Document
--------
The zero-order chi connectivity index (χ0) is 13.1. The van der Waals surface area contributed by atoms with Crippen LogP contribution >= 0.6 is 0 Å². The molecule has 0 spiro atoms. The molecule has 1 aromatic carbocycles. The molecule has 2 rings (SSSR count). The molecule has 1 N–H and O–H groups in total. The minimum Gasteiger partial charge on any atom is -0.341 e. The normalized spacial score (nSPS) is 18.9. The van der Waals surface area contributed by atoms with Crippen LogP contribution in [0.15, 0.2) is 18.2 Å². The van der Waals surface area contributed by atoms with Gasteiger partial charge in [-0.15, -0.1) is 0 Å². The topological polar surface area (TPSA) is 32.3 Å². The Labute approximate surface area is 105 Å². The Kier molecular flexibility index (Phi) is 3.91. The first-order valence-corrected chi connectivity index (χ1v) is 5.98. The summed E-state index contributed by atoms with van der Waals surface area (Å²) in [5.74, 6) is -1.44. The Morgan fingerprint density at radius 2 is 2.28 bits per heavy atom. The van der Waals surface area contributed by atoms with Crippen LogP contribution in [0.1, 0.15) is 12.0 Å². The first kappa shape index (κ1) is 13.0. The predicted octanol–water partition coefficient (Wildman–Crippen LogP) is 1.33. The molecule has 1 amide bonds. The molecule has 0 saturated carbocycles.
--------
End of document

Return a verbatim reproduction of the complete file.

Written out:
The zero-order chi connectivity index (χ0) is 13.1. The van der Waals surface area contributed by atoms with Crippen LogP contribution >= 0.6 is 0 Å². The molecule has 0 spiro atoms. The molecule has 1 aromatic carbocycles. The molecule has 2 rings (SSSR count). The molecule has 1 N–H and O–H groups in total. The minimum Gasteiger partial charge on any atom is -0.341 e. The normalized spacial score (nSPS) is 18.9. The van der Waals surface area contributed by atoms with Crippen LogP contribution in [0.15, 0.2) is 18.2 Å². The van der Waals surface area contributed by atoms with Gasteiger partial charge in [-0.15, -0.1) is 0 Å². The topological polar surface area (TPSA) is 32.3 Å². The Labute approximate surface area is 105 Å². The Kier molecular flexibility index (Phi) is 3.91. The first-order valence-corrected chi connectivity index (χ1v) is 5.98. The summed E-state index contributed by atoms with van der Waals surface area (Å²) in [5.74, 6) is -1.44. The Morgan fingerprint density at radius 2 is 2.28 bits per heavy atom. The van der Waals surface area contributed by atoms with Crippen LogP contribution in [0.1, 0.15) is 12.0 Å². The first kappa shape index (κ1) is 13.0. The predicted octanol–water partition coefficient (Wildman–Crippen LogP) is 1.33. The molecule has 1 amide bonds. The molecule has 0 saturated carbocycles.